Movie Rating: 9.5/10
The Criterion boxset has three discs, two for the film and one of the supplements, the latter of which could comprise about half of the actual film.
There are three more documentaries, all from Shoah outtakes:
A Visitor from the Living – This documentary is about a Swiss Red Cross official who toured what turned out to be a façade of a camp. The Germans had anticipated his visit and put together a show of better conditions, but that’s all it was, a show. He made his report and they later exterminated all who he encountered. The interview is compelling because the interviewee now knows about the horrors of the holocaust, and talks about sensing how things were out of order, but his report was glowing. They dance around how he looked the other way until the very end, when Lanzmann uncharacteristically calls him out for either not being honest in the interview, or not being honest in the report.
Sobibór, October 14, 1943, 4 p.m. – This is one of the rare uplifting tales on the entire disc. It is the story of a young man who had previously escaped concentration camps eight times only to eventually be recaptured. He eventually ends up in Sobidor, which was an extermination camp where hundreds of thousands were processed. He took part in an uprising and describes it in detail, as it began at 4pm exactly, and would not have happened if Germans were not so punctual. Even though this is a sit down interview and there is a language barrier that requires two translations, this is an adventure of freedom that is told to Lanzmann.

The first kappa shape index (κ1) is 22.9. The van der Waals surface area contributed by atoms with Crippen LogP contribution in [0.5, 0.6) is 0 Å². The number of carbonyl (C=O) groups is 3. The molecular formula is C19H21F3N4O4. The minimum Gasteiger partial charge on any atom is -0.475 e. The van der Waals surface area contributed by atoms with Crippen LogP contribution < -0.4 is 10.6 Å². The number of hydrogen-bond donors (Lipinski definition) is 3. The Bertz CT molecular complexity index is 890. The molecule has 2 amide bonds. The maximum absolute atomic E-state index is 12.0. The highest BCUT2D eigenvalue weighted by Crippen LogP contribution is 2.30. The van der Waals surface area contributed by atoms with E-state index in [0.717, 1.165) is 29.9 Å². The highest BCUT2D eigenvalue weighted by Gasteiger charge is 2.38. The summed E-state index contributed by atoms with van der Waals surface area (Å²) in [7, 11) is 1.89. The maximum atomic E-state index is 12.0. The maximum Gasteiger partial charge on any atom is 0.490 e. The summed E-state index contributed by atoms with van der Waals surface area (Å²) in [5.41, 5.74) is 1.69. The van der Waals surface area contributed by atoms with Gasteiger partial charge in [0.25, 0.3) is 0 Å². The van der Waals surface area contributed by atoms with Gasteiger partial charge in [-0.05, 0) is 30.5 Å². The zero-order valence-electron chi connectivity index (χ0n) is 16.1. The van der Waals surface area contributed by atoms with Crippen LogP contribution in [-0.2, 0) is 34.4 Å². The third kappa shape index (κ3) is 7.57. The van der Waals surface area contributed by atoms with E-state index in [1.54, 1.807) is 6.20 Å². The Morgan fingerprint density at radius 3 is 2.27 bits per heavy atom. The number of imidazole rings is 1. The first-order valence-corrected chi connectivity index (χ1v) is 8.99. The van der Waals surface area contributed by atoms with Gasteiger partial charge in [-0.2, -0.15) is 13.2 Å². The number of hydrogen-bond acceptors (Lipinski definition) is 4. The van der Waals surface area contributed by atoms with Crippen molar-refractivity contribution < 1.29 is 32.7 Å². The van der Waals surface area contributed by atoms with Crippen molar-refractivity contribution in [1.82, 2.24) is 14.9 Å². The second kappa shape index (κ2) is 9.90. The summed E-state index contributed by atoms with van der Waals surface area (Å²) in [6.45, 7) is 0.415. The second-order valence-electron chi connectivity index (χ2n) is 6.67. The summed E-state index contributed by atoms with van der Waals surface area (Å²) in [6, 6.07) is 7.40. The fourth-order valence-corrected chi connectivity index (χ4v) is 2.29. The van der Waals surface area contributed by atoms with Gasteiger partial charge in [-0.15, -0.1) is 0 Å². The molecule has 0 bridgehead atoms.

The Karski Report– I realize that Jan Karski is an influential figure that reported on the travesties going on in the ghetto, but I had trouble getting through this one. He also was one of the weaker parts of Shoah, partly because his story was a digression from the majority of the film (the ghettos versus the extermination camps), and also because of his manner of speaking in English that makes him hard to understand. I did not complete this documentary.
Both of these are fascinating. The shorter one is Lanzmann talking about A Visitor from the Living and Sobibór, October 14, 1943, 4 p.m., which is brief and interesting to hear why these stories were omitted from Shoah and why he made certain decisions in bringing them to their own films. The cream of the supplements was an hour long discussion between Lanzmann and Serge Toubiana, which gives a lot of background information on the making of the film and what Lanzmann was trying to accomplish. It was random that he was given this project, and if he had known what it would eventually entail, he might not have gone through with it. We’re lucky that he did.
There is also a segment with Caroline Champetier, who was an assistant camera person, and filmmaker Arnaud Desplechin, who has written about Shoah and has a respectable body of work of his own.
Criterion Rating: 10/10